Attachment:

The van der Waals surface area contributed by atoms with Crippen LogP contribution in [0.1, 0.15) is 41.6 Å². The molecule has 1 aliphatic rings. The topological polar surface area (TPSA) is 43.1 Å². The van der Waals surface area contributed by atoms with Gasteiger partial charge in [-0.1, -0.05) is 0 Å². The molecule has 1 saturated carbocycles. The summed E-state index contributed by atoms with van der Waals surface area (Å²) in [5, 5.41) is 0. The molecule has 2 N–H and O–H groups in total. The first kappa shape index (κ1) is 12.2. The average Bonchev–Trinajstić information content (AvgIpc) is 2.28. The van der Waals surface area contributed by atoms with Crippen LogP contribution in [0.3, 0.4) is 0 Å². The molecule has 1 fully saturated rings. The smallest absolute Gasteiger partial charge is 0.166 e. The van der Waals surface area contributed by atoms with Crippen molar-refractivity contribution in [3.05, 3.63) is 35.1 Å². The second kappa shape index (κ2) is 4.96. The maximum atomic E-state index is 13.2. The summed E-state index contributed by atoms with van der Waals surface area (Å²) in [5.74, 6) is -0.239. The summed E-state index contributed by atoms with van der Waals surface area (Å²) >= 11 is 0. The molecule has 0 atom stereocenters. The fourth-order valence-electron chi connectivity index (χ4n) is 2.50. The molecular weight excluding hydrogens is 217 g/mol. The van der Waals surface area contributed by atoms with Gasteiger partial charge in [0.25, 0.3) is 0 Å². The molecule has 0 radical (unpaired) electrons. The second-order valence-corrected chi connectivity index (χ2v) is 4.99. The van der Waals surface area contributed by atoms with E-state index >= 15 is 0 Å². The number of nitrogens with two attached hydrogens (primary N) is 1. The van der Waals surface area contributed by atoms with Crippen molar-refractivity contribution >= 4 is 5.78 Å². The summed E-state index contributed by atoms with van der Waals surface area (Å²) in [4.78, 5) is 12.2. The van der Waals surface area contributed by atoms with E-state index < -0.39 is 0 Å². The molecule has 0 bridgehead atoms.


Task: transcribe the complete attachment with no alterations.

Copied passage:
The van der Waals surface area contributed by atoms with Crippen LogP contribution in [0.1, 0.15) is 41.6 Å². The molecule has 1 aliphatic rings. The topological polar surface area (TPSA) is 43.1 Å². The van der Waals surface area contributed by atoms with Gasteiger partial charge in [-0.1, -0.05) is 0 Å². The molecule has 1 saturated carbocycles. The summed E-state index contributed by atoms with van der Waals surface area (Å²) in [5, 5.41) is 0. The molecule has 2 N–H and O–H groups in total. The first kappa shape index (κ1) is 12.2. The average Bonchev–Trinajstić information content (AvgIpc) is 2.28. The van der Waals surface area contributed by atoms with Crippen LogP contribution in [0.3, 0.4) is 0 Å². The molecule has 1 fully saturated rings. The smallest absolute Gasteiger partial charge is 0.166 e. The van der Waals surface area contributed by atoms with Crippen molar-refractivity contribution in [3.05, 3.63) is 35.1 Å². The second kappa shape index (κ2) is 4.96. The maximum atomic E-state index is 13.2. The summed E-state index contributed by atoms with van der Waals surface area (Å²) in [5.74, 6) is -0.239. The summed E-state index contributed by atoms with van der Waals surface area (Å²) >= 11 is 0. The molecule has 0 atom stereocenters. The fourth-order valence-electron chi connectivity index (χ4n) is 2.50. The molecular weight excluding hydrogens is 217 g/mol. The van der Waals surface area contributed by atoms with Gasteiger partial charge in [0.25, 0.3) is 0 Å². The molecule has 0 radical (unpaired) electrons. The second-order valence-corrected chi connectivity index (χ2v) is 4.99. The van der Waals surface area contributed by atoms with E-state index >= 15 is 0 Å². The number of nitrogens with two attached hydrogens (primary N) is 1. The van der Waals surface area contributed by atoms with Crippen molar-refractivity contribution >= 4 is 5.78 Å². The summed E-state index contributed by atoms with van der Waals surface area (Å²) in [4.78, 5) is 12.2. The van der Waals surface area contributed by atoms with E-state index < -0.39 is 0 Å². The molecule has 0 bridgehead atoms.